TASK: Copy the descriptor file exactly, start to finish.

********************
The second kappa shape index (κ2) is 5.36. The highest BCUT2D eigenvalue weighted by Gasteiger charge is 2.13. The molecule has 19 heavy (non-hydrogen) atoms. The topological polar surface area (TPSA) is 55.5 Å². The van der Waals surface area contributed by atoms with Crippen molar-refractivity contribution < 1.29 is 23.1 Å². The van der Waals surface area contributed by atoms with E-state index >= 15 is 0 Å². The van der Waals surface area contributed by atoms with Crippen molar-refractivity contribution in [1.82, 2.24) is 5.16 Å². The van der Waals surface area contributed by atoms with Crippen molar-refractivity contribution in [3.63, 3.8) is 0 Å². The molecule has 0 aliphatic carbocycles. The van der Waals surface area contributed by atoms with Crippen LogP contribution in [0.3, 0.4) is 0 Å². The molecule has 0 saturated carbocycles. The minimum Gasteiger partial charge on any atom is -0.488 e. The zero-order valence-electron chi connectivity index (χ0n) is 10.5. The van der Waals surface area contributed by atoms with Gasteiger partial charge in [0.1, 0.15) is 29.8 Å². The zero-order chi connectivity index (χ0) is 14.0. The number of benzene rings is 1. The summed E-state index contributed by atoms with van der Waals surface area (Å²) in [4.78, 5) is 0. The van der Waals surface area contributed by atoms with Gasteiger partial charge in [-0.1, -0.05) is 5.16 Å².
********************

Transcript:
The second kappa shape index (κ2) is 5.36. The highest BCUT2D eigenvalue weighted by Gasteiger charge is 2.13. The molecule has 19 heavy (non-hydrogen) atoms. The topological polar surface area (TPSA) is 55.5 Å². The van der Waals surface area contributed by atoms with Crippen molar-refractivity contribution < 1.29 is 23.1 Å². The van der Waals surface area contributed by atoms with E-state index >= 15 is 0 Å². The van der Waals surface area contributed by atoms with Crippen molar-refractivity contribution in [1.82, 2.24) is 5.16 Å². The van der Waals surface area contributed by atoms with Crippen molar-refractivity contribution in [3.63, 3.8) is 0 Å². The molecule has 0 aliphatic carbocycles. The van der Waals surface area contributed by atoms with Crippen LogP contribution in [0.3, 0.4) is 0 Å². The molecule has 0 saturated carbocycles. The minimum Gasteiger partial charge on any atom is -0.488 e. The zero-order valence-electron chi connectivity index (χ0n) is 10.5. The van der Waals surface area contributed by atoms with Gasteiger partial charge in [0.1, 0.15) is 29.8 Å². The zero-order chi connectivity index (χ0) is 14.0. The number of benzene rings is 1. The summed E-state index contributed by atoms with van der Waals surface area (Å²) in [4.78, 5) is 0. The van der Waals surface area contributed by atoms with Gasteiger partial charge in [-0.1, -0.05) is 5.16 Å².